So, how were they today?
“Your hearts were all together, as one. You really did your best.”
After gruelling practices, Mitsue’s warm words echoed in the apprentices’ hearts. No one was selfish at all, and as individuals they all pulled together to perform together, which created such great power. Maybe today they understood the true meaning of Muribushi at last, which translates as “a group of stars.”
“Sending Out Kodo’s Monthly Newsletter” by Michiko Chida
On the 10th of every month, the dining room at Kodo Village turns into a workspace as we prepare to send out the latest Monthly Japanese Newsletter “Kodo” to Kodo no Kai (Japanese Friends of Kodo service) members. The 1st-year Kodo apprentices always do this task, and this year they are joined by the new “Community Development Course” trainees. The envelopes are prepared by Kodo staff members and the apprentices insert the newsletter and flyers, seal them, count them for each region, and carry them to the front door to be picked up for shipping.
This month, we have sent out these 3 items. On the front page of the newsletter, you can see Kenta Nakagome leading a workshop during a “School Workshop Performance.” There are two other pamphlets: the Earth Celebration 2014 Programme and information about the guests for this year’s Shiroyama Concerts.
“Asakusa Performances: Collecting Donations for a New Folk Performing Arts Center” by Michiko Chida
From June 21-25, during the “Kodo One Earth Tour 2014: Mystery” Asakusa performances, we are asking people to help raise funds to build the Urahama Folk Performing Arts Center (Urahama Minzoku Geino Denshokan).
About Fundraising for Urahama Folk Performing Arts Center (in Japanese)
Please donate to the Urahama Folk Performing Arts Center Construction Fund and help build a new base for the folk arts in an area affected by the Tohoku Pacific Earthquake.
Urahama Nenbutsu Kenbai (sword dance) and Urahama Shishi Odori (deer dance), two traditional performing arts upheld in the Okirai area of Sanriku in Ofunato City, were seriously affected by the damaging 2011 Tohoku Pacific Earthquake. The equipment for Shishi Odori barely remained, but all the equipment and the base for Nenbutsu Kenbai was lost. Even though they have kept their spirits up, it must have been hard for the people there to see a way forward through this dark situation these past three years.
Urahama Shishi Odori with Kanatsu-ryu Yanagawa Shishi Odori at the Earth Celebration 2008
Last January, the people of Urahama decided to build a folk performing arts center as a base for their traditional performing arts. This facility is their pledge to hand the wonderful regional folk arts, which cultivate their area, down to future generations: it is their vow to not be beaten by the disaster. They have great confidence in the power of traditional folk arts and they are working hard and enthusiastically, encouraging people involved with folk arts in other areas to follow their lead.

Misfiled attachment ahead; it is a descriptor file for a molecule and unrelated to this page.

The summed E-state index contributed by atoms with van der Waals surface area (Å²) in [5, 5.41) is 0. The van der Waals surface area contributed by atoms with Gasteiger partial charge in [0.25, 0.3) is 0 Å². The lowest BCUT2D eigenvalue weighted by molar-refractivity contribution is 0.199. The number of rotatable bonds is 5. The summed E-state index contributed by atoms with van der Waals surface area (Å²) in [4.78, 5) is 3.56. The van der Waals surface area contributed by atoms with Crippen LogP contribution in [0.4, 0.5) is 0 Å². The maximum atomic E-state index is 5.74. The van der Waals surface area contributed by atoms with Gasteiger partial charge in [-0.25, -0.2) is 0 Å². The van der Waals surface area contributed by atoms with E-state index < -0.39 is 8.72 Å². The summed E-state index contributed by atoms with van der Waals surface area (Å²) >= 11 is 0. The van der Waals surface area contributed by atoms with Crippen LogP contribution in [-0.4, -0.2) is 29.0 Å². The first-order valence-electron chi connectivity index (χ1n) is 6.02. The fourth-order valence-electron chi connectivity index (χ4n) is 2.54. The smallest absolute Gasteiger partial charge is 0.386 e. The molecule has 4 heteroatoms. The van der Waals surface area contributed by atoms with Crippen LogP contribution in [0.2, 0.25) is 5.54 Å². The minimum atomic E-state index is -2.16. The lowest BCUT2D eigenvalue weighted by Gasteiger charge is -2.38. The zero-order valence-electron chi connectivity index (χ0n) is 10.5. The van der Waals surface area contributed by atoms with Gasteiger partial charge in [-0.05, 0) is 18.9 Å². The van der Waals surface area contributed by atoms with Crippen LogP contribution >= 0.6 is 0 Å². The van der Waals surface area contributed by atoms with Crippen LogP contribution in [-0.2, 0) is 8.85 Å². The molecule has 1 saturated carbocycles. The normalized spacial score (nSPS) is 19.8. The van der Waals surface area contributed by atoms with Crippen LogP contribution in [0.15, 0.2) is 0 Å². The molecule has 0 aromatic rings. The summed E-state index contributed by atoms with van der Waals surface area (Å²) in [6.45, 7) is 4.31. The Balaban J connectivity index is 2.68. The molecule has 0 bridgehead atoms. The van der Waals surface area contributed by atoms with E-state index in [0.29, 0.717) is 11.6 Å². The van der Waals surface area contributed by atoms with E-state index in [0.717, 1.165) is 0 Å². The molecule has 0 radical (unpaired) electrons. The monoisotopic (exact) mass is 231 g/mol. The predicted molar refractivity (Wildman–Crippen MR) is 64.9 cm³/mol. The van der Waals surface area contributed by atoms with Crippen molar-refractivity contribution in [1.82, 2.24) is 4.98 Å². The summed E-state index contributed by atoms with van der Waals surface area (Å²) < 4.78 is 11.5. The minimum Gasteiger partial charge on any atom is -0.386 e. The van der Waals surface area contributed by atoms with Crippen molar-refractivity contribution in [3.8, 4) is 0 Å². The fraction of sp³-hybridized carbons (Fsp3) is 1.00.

Their base was washed away by the tsunami, so they had to keep their equipment in a storage container next to the leader’s house. (Photo from Feb. 2014)
One of the reasons why Kodo wants to help them is that Urahama Shishi Odori is a part of Kanatsuryu Yanagawa Shishi Odori, who have been teaching Shishi Odori to Kodo since 1980. We have the same masters and same dance style, so we are like brothers. Actually, in 2008 some of the Urahama Shishi Odori members joined Kanatsuryu Yanagawa Shishi Odori to perform at our festival on Sado Island, “Earth Celebration.”
All the equipment is currently kept in an unsuitable environment. The new building needs to be built as soon as possible.
The Center will be built using personal funds and grants, and also requires 10,000,000 yen in donations to make up the remainder. From January to May, they collected more than half of this amount, but they still need 3,000,000 yen to reach their goal. They are almost there!
The basic amount they are requesting for bank donations is 10,000 yen or more. By donating this amount, your name will be displayed in the Center when it is completed. Kodo has put collection boxes in the exhibition corner at Asakusa Public Hall during the “Mystery” performances, which welcome donations large or small. Thank you in advance for your kind support.
Under the Heartbeat Project, Kodo is supporting the fundraising campaign to build the Urahama Folk Performing Arts Center. We would really appreciate your support and generosity.
“Shukunegi, the Venue for ‘Kodo Special Performances on Sado Island’” by Michiko Chida
“Kodo Special Performances on Sado Island 2014 – Spring” started on April 27th. Right from the opening performance, we have welcomed so many audience members from around Sado Island and from offshore. Thank you very much for coming!
These performances are being held in Shukunegi. This village has a wonderful atmosphere, so I would like to introduce it further to you.
Shukunegi flourished in the Edo era due to trade by sengoku-bune (large junks/wooden sailing ships) and there about 100 houses in the village, nestled in this small valley. Many of the houses were constructed by shipbuilders and built using their own special techniques to suit the small plots of land. The exteriors are very simple, but the interiors are gorgeous. Some of the houses even feature beautifully laquered pillars, ceilings and beams on the interior.
There is a bamboo fence at the entrance to the village. Stones and three horizontal wooden boards are stacked up at the bottom of it. The bamboo fencing behind is so long and thin. We are allowed to put our poster on this beautiful structure only during this performance period. When you walk through the central gate, it feels like you have wandered into another world.